The mountain range upon the south, which separated Silesia from the realms of the Queen of Hungary, was three or four hundred miles long, with some twenty defiles practicable for the passage of troops. The French minister Valori urged Frederick to guard these passes. This was impossible; and the self-confidence of the Prussian king is revealed in his reply: “My friend, if you wish to catch the mouse, you must not shut the trap, but leave it open.He then gave minute directions as to what he wished to have done in case of his death. Marching rapidly through Liegnitz and Hohenfriedberg, he reached Frankfort-on-the-Oder on Sunday, the 20th of August. He was now within twenty miles of Cüstrin, and the bombardment by the heavy siege guns of the Russians could be distinctly heard. Frederick took lodgings at the house of a clergyman’s widow. Frequently he arose and went out of doors, listening impatiently to the cannonade. An eye-witness writes:Results of the Battle of Rossbach.—The Attack upon Breslau.—Extraordinary Address of the King to his Troops.—Confidence of the Prussians in their Commander.—Magnificent Array of the Austrians at Leuthen.—Tactics of Frederick.—The Battle Hymn.—The Battle and the Victory.—Scenes after the Battle.—Recapture of Breslau by Frederick.
Dickens at length ventured to ask the king directly, “What shall I write to England?
To obviate the difficulty of the Crown Prince becoming the head of a party in Berlin antagonistic to the king, the plan was suggested of having him appointed, with his English princess, vice-regent of Hanover. But this plan failed. Hotham now84 became quite discouraged. He wrote home, on the 22d of April, that he had that day dined with the king; that the Crown Prince was present, but dreadfully dejected, and that great sympathy was excited in his behalf, as he was so engaging and so universally popular. He evidently perceived some indications of superiority in the Crown Prince, for he added, “If I am not much mistaken, this young prince will one day make a very considerable figure.”“The king did a beautiful thing to Lieutenant Keith the other day—that poor Keith who was nailed to the gallows, in effigy, for him at Wesel, long ago, and got far less than he expected. The other day there had been a grand review, part of it extending into Madame Knyphausen’s grounds, who is Keith’s mother-in-law.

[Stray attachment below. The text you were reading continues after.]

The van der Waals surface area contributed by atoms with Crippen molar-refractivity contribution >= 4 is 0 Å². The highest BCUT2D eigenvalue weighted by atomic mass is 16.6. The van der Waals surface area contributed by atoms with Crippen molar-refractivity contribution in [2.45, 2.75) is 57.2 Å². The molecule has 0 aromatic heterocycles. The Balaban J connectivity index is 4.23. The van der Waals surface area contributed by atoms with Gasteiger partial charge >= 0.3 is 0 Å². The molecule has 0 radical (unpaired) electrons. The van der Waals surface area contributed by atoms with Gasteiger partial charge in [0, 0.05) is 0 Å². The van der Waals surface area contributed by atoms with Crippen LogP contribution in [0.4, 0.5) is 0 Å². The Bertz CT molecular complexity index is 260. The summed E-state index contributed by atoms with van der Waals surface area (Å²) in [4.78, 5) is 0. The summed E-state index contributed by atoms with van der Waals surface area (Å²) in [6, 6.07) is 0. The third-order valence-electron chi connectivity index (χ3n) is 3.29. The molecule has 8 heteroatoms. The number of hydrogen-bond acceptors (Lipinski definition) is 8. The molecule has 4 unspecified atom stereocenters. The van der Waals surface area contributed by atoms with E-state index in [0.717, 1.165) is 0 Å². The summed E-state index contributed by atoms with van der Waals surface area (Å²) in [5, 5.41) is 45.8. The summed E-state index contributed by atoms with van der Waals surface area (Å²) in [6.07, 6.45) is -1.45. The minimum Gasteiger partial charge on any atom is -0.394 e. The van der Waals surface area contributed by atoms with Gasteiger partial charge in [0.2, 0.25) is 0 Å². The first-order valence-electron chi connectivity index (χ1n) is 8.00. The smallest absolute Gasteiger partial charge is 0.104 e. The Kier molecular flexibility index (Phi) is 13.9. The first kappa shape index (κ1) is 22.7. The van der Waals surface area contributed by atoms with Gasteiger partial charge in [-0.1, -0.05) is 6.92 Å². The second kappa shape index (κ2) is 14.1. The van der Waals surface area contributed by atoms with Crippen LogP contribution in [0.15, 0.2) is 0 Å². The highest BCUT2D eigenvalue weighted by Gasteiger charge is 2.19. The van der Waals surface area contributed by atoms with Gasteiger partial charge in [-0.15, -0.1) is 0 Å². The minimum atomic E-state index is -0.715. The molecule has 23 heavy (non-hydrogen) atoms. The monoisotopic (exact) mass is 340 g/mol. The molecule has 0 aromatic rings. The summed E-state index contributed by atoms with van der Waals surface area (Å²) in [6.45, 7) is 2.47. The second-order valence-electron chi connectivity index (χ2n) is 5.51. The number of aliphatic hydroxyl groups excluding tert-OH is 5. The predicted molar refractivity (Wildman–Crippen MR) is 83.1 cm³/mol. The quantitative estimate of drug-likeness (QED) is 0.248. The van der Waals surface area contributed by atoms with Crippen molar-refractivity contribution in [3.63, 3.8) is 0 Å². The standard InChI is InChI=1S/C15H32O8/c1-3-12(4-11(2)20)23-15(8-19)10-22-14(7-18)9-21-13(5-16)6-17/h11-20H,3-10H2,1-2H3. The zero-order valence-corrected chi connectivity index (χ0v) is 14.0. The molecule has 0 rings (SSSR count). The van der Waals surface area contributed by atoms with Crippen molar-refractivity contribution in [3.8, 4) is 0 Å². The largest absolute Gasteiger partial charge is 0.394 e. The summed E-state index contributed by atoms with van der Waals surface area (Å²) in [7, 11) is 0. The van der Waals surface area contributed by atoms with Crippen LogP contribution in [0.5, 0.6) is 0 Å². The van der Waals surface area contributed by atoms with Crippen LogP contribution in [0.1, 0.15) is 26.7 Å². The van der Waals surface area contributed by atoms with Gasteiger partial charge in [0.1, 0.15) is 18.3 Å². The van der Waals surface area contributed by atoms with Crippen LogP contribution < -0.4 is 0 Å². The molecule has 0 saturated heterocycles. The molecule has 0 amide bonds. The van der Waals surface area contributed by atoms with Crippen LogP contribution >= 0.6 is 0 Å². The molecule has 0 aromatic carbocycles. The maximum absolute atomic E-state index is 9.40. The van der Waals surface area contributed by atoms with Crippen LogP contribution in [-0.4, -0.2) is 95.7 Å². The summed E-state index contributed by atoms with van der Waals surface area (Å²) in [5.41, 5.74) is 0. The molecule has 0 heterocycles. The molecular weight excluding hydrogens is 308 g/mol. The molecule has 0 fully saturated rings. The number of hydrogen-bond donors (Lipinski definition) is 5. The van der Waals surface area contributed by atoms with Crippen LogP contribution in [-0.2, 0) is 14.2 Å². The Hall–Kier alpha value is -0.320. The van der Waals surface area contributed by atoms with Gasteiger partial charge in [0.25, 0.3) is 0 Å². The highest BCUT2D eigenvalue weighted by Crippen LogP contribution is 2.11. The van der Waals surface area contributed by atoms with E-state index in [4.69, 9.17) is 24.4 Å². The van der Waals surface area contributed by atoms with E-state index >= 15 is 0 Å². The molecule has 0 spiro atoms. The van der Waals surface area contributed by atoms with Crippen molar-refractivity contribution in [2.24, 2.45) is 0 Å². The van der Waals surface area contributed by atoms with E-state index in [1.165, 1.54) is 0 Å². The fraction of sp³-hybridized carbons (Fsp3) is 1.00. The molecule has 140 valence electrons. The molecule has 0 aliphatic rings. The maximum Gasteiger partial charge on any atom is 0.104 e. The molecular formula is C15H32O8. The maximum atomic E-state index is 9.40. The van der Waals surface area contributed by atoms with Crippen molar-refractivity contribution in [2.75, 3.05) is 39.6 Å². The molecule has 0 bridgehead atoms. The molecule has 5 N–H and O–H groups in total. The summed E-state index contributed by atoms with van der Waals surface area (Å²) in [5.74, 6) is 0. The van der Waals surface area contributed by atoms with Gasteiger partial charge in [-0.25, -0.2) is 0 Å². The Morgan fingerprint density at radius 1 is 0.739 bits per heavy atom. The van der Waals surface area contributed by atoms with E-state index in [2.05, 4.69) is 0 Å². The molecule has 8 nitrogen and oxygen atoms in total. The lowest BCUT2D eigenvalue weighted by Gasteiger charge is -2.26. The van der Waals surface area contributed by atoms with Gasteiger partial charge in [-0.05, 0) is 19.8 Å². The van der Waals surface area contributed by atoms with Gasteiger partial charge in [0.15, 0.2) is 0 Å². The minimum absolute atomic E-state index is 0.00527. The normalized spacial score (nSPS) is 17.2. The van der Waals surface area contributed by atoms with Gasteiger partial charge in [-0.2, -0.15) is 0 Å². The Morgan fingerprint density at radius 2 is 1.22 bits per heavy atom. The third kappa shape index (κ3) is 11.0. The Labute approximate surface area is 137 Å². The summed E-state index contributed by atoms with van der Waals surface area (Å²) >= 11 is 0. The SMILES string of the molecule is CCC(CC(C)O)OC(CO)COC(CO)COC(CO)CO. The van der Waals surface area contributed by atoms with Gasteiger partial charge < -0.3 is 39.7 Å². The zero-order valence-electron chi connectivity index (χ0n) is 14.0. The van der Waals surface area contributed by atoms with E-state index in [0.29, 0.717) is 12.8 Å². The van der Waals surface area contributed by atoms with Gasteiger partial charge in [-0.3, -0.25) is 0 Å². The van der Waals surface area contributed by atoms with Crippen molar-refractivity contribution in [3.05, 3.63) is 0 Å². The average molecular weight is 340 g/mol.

As we have stated, Frederick had declared that if any rumor should be spread abroad of the fact that he had entered into a secret treaty with Austria, he would deny it, and would no longer pay any regard to its stipulations. He had adopted the precaution not to affix his signature to any paper. By this ignoble stratagem he had obtained Neisse and Silesia. The rumor of the secret treaty had gone abroad. He had denied it. And now, in accordance with the principles of his peculiar code of honor, he felt himself at liberty to pursue any course which policy might dictate.CHAPTER XXXII. THE END OF THE FIFTH CAMPAIGN.